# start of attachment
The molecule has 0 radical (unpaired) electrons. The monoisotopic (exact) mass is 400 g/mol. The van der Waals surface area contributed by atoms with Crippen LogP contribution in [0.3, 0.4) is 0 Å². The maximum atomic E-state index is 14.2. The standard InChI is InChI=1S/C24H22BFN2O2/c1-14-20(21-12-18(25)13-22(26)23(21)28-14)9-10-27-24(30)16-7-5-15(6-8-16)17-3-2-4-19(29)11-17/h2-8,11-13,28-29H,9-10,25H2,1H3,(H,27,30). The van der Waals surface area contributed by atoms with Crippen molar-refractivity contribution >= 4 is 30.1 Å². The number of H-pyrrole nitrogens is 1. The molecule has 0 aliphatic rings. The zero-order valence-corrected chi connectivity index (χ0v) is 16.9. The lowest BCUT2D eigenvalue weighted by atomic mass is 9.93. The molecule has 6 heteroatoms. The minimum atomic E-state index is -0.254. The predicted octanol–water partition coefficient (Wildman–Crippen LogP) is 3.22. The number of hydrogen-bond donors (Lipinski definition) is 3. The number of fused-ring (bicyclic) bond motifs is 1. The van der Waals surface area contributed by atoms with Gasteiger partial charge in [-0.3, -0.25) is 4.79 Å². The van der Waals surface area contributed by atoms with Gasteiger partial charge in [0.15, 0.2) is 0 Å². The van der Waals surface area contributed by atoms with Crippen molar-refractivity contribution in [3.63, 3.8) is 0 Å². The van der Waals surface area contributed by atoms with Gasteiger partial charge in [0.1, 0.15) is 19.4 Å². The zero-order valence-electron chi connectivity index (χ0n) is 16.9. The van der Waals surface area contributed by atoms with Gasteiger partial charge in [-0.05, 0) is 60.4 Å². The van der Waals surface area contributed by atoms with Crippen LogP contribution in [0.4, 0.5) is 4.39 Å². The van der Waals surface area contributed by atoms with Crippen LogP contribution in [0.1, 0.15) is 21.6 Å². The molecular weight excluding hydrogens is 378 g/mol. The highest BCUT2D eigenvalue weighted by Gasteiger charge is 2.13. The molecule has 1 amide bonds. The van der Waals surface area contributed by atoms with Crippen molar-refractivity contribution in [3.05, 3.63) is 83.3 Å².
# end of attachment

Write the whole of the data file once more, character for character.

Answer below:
The molecule has 0 radical (unpaired) electrons. The monoisotopic (exact) mass is 400 g/mol. The van der Waals surface area contributed by atoms with Crippen LogP contribution in [0.3, 0.4) is 0 Å². The maximum atomic E-state index is 14.2. The standard InChI is InChI=1S/C24H22BFN2O2/c1-14-20(21-12-18(25)13-22(26)23(21)28-14)9-10-27-24(30)16-7-5-15(6-8-16)17-3-2-4-19(29)11-17/h2-8,11-13,28-29H,9-10,25H2,1H3,(H,27,30). The van der Waals surface area contributed by atoms with Crippen molar-refractivity contribution >= 4 is 30.1 Å². The number of H-pyrrole nitrogens is 1. The molecule has 0 aliphatic rings. The zero-order valence-corrected chi connectivity index (χ0v) is 16.9. The lowest BCUT2D eigenvalue weighted by atomic mass is 9.93. The molecule has 6 heteroatoms. The minimum atomic E-state index is -0.254. The predicted octanol–water partition coefficient (Wildman–Crippen LogP) is 3.22. The number of hydrogen-bond donors (Lipinski definition) is 3. The number of fused-ring (bicyclic) bond motifs is 1. The van der Waals surface area contributed by atoms with Gasteiger partial charge in [-0.3, -0.25) is 4.79 Å². The van der Waals surface area contributed by atoms with Gasteiger partial charge in [0.15, 0.2) is 0 Å². The van der Waals surface area contributed by atoms with Crippen molar-refractivity contribution in [3.63, 3.8) is 0 Å². The van der Waals surface area contributed by atoms with Gasteiger partial charge in [0.1, 0.15) is 19.4 Å². The zero-order valence-electron chi connectivity index (χ0n) is 16.9. The van der Waals surface area contributed by atoms with Gasteiger partial charge in [-0.05, 0) is 60.4 Å². The van der Waals surface area contributed by atoms with Crippen LogP contribution in [0.4, 0.5) is 4.39 Å². The van der Waals surface area contributed by atoms with Crippen LogP contribution in [0.1, 0.15) is 21.6 Å². The molecular weight excluding hydrogens is 378 g/mol. The highest BCUT2D eigenvalue weighted by Gasteiger charge is 2.13. The molecule has 1 amide bonds. The van der Waals surface area contributed by atoms with Crippen molar-refractivity contribution in [3.05, 3.63) is 83.3 Å².